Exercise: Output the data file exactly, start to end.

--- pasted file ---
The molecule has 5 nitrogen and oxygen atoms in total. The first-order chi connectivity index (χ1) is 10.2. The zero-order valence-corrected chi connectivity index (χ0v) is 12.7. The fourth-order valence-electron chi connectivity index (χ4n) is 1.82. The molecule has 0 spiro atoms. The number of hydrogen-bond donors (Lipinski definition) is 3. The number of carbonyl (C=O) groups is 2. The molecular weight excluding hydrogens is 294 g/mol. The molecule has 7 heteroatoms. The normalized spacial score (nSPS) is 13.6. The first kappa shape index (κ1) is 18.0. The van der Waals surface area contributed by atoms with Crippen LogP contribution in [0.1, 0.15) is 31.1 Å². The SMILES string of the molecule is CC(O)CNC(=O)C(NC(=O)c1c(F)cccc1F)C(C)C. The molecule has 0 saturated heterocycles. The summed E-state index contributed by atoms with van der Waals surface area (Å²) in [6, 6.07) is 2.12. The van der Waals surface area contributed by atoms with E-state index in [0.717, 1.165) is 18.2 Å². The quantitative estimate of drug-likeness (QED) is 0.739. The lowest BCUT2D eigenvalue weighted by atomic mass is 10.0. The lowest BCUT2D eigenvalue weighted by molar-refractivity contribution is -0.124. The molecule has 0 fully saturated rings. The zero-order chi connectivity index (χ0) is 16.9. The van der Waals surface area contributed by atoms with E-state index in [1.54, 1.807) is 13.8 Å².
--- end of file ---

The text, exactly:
The molecule has 5 nitrogen and oxygen atoms in total. The first-order chi connectivity index (χ1) is 10.2. The zero-order valence-corrected chi connectivity index (χ0v) is 12.7. The fourth-order valence-electron chi connectivity index (χ4n) is 1.82. The molecule has 0 spiro atoms. The number of hydrogen-bond donors (Lipinski definition) is 3. The number of carbonyl (C=O) groups is 2. The molecular weight excluding hydrogens is 294 g/mol. The molecule has 7 heteroatoms. The normalized spacial score (nSPS) is 13.6. The first kappa shape index (κ1) is 18.0. The van der Waals surface area contributed by atoms with Crippen LogP contribution in [0.1, 0.15) is 31.1 Å². The SMILES string of the molecule is CC(O)CNC(=O)C(NC(=O)c1c(F)cccc1F)C(C)C. The molecule has 0 saturated heterocycles. The summed E-state index contributed by atoms with van der Waals surface area (Å²) in [6, 6.07) is 2.12. The van der Waals surface area contributed by atoms with E-state index in [0.717, 1.165) is 18.2 Å². The quantitative estimate of drug-likeness (QED) is 0.739. The lowest BCUT2D eigenvalue weighted by atomic mass is 10.0. The lowest BCUT2D eigenvalue weighted by molar-refractivity contribution is -0.124. The molecule has 0 fully saturated rings. The zero-order chi connectivity index (χ0) is 16.9. The van der Waals surface area contributed by atoms with E-state index in [1.54, 1.807) is 13.8 Å².